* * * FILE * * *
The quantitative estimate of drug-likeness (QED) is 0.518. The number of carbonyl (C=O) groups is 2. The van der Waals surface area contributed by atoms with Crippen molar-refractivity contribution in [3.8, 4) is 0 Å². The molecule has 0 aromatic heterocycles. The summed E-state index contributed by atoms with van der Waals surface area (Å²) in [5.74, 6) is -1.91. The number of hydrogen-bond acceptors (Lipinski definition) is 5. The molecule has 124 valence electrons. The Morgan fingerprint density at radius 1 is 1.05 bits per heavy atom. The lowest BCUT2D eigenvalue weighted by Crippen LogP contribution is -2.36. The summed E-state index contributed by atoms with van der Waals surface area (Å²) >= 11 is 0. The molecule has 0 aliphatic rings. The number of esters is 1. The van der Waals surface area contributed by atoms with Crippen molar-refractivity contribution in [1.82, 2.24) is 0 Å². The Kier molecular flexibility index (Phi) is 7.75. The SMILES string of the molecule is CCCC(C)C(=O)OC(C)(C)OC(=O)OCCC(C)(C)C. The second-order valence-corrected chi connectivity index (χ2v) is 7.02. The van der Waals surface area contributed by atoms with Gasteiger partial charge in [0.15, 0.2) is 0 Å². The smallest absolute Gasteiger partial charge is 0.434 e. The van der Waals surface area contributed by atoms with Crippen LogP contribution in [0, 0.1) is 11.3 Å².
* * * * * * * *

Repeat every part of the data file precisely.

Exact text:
The quantitative estimate of drug-likeness (QED) is 0.518. The number of carbonyl (C=O) groups is 2. The van der Waals surface area contributed by atoms with Crippen molar-refractivity contribution in [3.8, 4) is 0 Å². The molecule has 0 aromatic heterocycles. The summed E-state index contributed by atoms with van der Waals surface area (Å²) in [5.74, 6) is -1.91. The number of hydrogen-bond acceptors (Lipinski definition) is 5. The molecule has 124 valence electrons. The Morgan fingerprint density at radius 1 is 1.05 bits per heavy atom. The lowest BCUT2D eigenvalue weighted by Crippen LogP contribution is -2.36. The summed E-state index contributed by atoms with van der Waals surface area (Å²) >= 11 is 0. The molecule has 0 aliphatic rings. The number of esters is 1. The van der Waals surface area contributed by atoms with Crippen molar-refractivity contribution in [1.82, 2.24) is 0 Å². The Kier molecular flexibility index (Phi) is 7.75. The SMILES string of the molecule is CCCC(C)C(=O)OC(C)(C)OC(=O)OCCC(C)(C)C. The second-order valence-corrected chi connectivity index (χ2v) is 7.02. The van der Waals surface area contributed by atoms with Gasteiger partial charge in [0.15, 0.2) is 0 Å². The smallest absolute Gasteiger partial charge is 0.434 e. The van der Waals surface area contributed by atoms with Crippen LogP contribution in [0, 0.1) is 11.3 Å².